As an activist, folk hero, and Irish labor organizer, Jim Larkin, founder of the Irish Transport General Workers’ Union, was a man of conviction and high moral standards who was determined to see Irish people win the right to fair employment. He was born on January 21, 1876, in Liverpool, England, and grew up in the poorer parts of Liverpool.
\With not much formal education, Jim helped his family out by working different jobs when he was younger and before long became a foreman at the Liverpool docks. After this time he committed himself to the sole purpose of seeing workers get treated fairly.
In 1905 Jim Larkin became a trade union organizer with the National Union of Dock Labourers (NUDL) and later formed the Irish Labour Party. In 1907 he started up the General Workers’ union and the Irish Transport and worked hard to convince all industrial workers to join into one single union.
Eventually he put together a strike for the city of Belfast’s dock workers and was able to unite Protestants and Catholics alike to join in the same cause; something that rarely happened at that time in history. The local Royal Irish Constabulary even took part in the strike, but in the end, the strike didn’t succeed in getting what the workers needed.
In 1910 Jim was persecuted and convicted of embezzling funds from the NUDL in order to give them to Cork workers who were in a labor dispute. Learn more about Jim Larkin: https://www.youtube.com/watch?v=Q8QqK8YbbaI and http://spartacus-educational.com/IRElarkin.htm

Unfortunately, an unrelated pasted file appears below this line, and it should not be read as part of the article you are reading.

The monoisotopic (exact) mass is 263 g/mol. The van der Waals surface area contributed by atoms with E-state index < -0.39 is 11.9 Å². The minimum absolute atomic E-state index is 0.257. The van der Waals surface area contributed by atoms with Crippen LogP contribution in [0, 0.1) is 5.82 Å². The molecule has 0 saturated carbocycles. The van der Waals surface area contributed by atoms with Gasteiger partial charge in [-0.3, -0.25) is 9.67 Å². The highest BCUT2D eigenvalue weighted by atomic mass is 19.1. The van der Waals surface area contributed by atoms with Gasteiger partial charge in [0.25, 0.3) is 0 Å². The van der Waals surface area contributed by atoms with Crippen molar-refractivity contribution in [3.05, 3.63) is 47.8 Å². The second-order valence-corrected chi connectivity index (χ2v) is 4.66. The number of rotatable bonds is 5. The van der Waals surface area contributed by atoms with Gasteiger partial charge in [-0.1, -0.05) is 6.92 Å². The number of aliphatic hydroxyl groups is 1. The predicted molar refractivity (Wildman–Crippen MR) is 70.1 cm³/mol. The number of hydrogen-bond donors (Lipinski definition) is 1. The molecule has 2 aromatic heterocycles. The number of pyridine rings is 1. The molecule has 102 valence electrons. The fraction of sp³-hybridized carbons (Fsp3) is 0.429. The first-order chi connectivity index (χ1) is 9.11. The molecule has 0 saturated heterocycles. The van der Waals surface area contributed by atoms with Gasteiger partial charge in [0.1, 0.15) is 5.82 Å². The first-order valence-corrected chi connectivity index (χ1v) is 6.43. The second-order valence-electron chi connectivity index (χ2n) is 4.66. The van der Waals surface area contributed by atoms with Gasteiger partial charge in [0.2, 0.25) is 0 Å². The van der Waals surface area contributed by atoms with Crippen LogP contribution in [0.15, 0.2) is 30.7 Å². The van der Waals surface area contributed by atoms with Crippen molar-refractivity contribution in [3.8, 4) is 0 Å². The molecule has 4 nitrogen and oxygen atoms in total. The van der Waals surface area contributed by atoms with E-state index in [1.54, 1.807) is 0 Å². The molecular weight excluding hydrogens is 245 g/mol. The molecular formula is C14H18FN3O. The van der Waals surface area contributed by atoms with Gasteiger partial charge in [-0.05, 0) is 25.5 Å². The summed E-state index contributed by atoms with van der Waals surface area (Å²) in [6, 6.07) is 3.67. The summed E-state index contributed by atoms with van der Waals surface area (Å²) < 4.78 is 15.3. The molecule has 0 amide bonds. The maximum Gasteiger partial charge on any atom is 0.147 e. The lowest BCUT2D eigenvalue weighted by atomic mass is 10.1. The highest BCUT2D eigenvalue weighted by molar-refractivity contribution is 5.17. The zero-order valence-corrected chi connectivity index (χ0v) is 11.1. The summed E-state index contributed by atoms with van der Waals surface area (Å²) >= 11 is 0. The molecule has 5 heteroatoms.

He was sentenced to a year in prison, and because many people considered it an unjust ruling, Lord Aberdeen pardoned him after he served only three months of his sentence.
In 1913 Jim Larkin took the Irish Labour Party to its heights by leading many different strikes. Part of these conflicts included the amazing war of 404 employers versus more than 20,000 workers, which brought Jim international recognition and put a spotlight on the plight of the workers there.
Jim also lead the Dublin Lockout, which included 100,000 workers going on strike for almost eight straight months. These strikes eventually won them the fair employment rights they were looking for.
After his work in Ireland, Jim Larkin moved on to the United States for some time and became a socialist speaker, activist, and member of the Socialist Party of America who was involved with workers rights. He later moved back to Ireland where he continued to support community workers rights efforts.